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Subject: Call for papers--Conference on maintenance of totem poles and canoes

Call for papers--Conference on maintenance of totem poles and canoes

From: J. Claire Dean <jclairedean<-at->
Date: Thursday, December 19, 2013
Call for Papers

Symposium and Totem Pole Maintenance Workshop

"Poles, Posts and Canoes: the Preservation, Conservation and
    Continuation of Native American Monumental Wood Carving"
Hibulb Cultural Center and Natural History Preserve
Tulalip, Washington
July 21-22, 2014
(Opening Ceremony and Dinner, July 20, 2014)

This two day symposium (preceded by an opening ceremony and meal on
the evening of July 20, 2014) will gather Native and non-Native
museum professionals, tribal members, and contemporary Native
carvers to discuss the challenges of preserving and exhibiting
historic monumental wood carvings from both a Native and Non-Native
view point. It will also serve to connect Native carvers and the
museum community in the hope that the resulting dialogue will help
support the continued development of this traditional art form.  The
format of this gathering is aimed at encouraging discussion, so
presentations will be relaxed and brief, and an equal amount of time
will be scheduled for general discussion of the topics addressed.

Registration will open January 21, 2014, and a provisional program
will be available at that time.

Further information and details about the conference will be posted
at

    <URL:http://www.hibulbculturalcenter.org/Events/Symposium/>

Call for papers:  The meeting is heavily focused on inclusive
discussions amongst participants, therefore we are seeking short
presentations (10-15 minutes maximum) that encourage constructive
dialog.  While technical papers are welcome, we ask that presenters
keep in mind the broad background of the expected attendees.  The
event will be recorded and the proceedings published.

Proposals for presentations on the following topics are invited:

    The history behind the past care of poles, posts, canoes and
    similar large Native carvings held in conventional museum
    settings.

    The care of these objects in Native museums and communities from
    the Native perspective.

    What types of large artifact conservation treatments and care
    work best in Native and non-Native museums?

    The importance and relevance of these objects for the personal
    visions of the Native carver.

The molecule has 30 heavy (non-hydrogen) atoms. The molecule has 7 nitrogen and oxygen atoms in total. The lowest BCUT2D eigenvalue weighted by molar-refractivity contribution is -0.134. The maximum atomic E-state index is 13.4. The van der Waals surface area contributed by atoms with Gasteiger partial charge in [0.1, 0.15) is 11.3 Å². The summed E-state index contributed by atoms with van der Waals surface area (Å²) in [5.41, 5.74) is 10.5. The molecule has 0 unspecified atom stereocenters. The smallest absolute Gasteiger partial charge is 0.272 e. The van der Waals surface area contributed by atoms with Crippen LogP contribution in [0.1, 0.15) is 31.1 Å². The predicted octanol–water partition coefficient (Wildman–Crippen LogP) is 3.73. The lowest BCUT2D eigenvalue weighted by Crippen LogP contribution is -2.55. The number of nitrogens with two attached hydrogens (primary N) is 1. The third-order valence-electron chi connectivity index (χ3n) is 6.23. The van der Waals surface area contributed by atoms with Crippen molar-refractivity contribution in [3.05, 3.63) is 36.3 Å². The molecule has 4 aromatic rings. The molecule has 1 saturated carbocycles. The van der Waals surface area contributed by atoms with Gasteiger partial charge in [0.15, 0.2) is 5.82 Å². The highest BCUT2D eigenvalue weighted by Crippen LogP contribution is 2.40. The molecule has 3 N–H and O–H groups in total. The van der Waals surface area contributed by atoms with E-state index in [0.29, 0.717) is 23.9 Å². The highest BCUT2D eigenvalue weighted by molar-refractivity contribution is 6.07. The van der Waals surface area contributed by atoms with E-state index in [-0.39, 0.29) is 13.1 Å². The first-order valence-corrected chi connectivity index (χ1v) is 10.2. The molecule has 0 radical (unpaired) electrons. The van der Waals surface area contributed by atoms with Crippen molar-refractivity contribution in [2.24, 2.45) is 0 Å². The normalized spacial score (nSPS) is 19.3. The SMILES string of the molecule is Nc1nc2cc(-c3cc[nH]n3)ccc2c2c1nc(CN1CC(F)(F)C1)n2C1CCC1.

The potential use of traditional methods and materials in the
    preservation of existing objects in collections.

    How can conservators, custodians and Native carvers bridge the
    communication gap and support each other's work?

    How can a balance be struck between technical and non-technical
    methodologies?

    How can we define a range of "best practices" in Native museum
    collections regarding treatments, storage, moving and mounting
    techniques for this material?

Information to be included in your proposal:

    Presentation proposal should be not more than 250 words.

    Please include a 100 word summary that will be included on the
    conference website, should your paper be accepted.

    Provide your name, occupation/institution and contact
    information, including e-mail address.

    Indicate the format of your presentation--PowerPoint,
    presentation from written notes, etc.

Deadline for submission: February 3, 2014

Please submit proposals to:

    J. Claire Dean <info<-at->hibulbculturalcenter<.>org>s
    (include "PPC paper proposal" in the subject line).

You will be notified by e-mail whether or not your paper has been
accepted by February 28, 2014.

"Caring for Totem Poles Workshop:
Hibulb Cultural Center and Natural History Preserve
Tulalip, Washington.
July 23-25, 2014

We are excited to announce that immediately following the "Poles,
Posts and Canoes" conference we are planning a three day workshop on
the care and maintenance of totem poles.  This hands-on event will
explore both traditional and museum-based approaches to the upkeep
of these objects and is aimed at individuals directly involved in
the preservation of totem poles.  The workshop, hosted by the Hibulb
Cultural Center and led by a team of experienced conservators and
carvers, will build on the success of previous workshops hosted by
First Nation communities in Canada and held in March 2008 in
Skidegate, then in October 2009 in Alert Bay, British Columbia,
hosted by the U'Mista Cultural Society and again in October 2010 in
Kitselas British Columbia, hosted by the Kitselas Band Council and
presented in co-operation with the Freda Diesing School of Northwest
Coast Art.

Due to the hands-on and practical nature of this event, the number
of attendees will be limited.  Details of the workshop are still
being worked out and should be available by January 21, 2014, when
registration for the "Poles, Posts and Canoes" conference opens.

J. Claire Dean
Senior Conservator
Hibulb Cultural Center
Dean and Associates Conservation Services
3438 NE 62nd Avenue
Portland, Oregon 97213


                                  ***
                  Conservation DistList Instance 27:27
                Distributed: Saturday, December 21, 2013
                       Message Id: cdl-27-27-003
                                  ***
Received on Thursday, 19 December, 2013

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